Thus, we have to consider a concept as a generalization for a wide range of possible uses for an object or an idea. This is a good starting point, but in the end what matters is how terminology can help us to understand terms in real situations. To do so, we need additional information beyond the definition.
What are the possibilities? It is of course possible to explain the representative situations in which the term can be used in a comment field, but this kind of information is only available to humans and cannot be effectively processed by software applications. The first option is to work with attribute fields in which standard values represent typical usage contexts of a term. These can be the type of documentation (such as marketing material, user interface, legal documents), the department of a company (sales, production, development) or the intended target audience (such as government, end user, medical specialist), to mention a few. These attributes work well, but also have their limitations.
The good news is that there are more options. The central element of intelligent terminologies is the relations they use to connect concepts. The idea is that people do not understand terms in an isolated way, but always together with other terms. The meaning of a concept depends to a large extent on the context in which it occurs. This is a phenomenon with which machine translation algorithms are struggling because they use statistics and favor the rule of the largest number. They select the most frequent meaning or translation that yields the highest value in an algorithm, while a less frequent word or meaning may be the best option in a specific context.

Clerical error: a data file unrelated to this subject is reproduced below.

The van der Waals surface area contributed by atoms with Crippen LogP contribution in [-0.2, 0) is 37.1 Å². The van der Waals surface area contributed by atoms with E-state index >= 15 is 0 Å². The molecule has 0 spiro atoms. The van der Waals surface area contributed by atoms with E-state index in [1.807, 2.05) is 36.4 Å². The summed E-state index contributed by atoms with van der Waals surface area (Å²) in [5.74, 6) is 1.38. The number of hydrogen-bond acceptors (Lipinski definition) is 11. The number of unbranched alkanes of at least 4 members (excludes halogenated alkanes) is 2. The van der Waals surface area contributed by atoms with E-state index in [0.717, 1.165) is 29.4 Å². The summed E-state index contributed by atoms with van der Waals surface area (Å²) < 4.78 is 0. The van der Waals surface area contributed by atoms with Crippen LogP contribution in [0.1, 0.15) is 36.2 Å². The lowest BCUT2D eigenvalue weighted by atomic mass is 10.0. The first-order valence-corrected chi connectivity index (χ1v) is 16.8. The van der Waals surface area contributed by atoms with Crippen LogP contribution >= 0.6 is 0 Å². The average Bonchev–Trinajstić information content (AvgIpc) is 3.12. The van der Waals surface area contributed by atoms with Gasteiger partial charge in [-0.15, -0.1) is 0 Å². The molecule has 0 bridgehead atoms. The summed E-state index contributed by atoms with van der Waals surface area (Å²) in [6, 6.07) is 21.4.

Relation graph for entry 1 (“income”), differentiating it from entry 2, the same term in English.
Relation graph for entry 1 (“Einkommen”).
Relation graph for entry 2 (“income”).
Relation graph for entry 2 (“Ertrag”).
For example, try to translate the word container using this definition: “an object for holding or transporting something.” Unless you see it or have a detailed description of the situation, you have no chance of knowing exactly what a container is. It could be a box used to transport a few books, a larger box used to ship goods overseas, or could also be a recipient for a liquid. Depending on this, the translation will be very different. But if you see it associated with other terms (as in: “Place the container of dough on the table and pour a cup of water into the glass.”) you will probably find the right translation.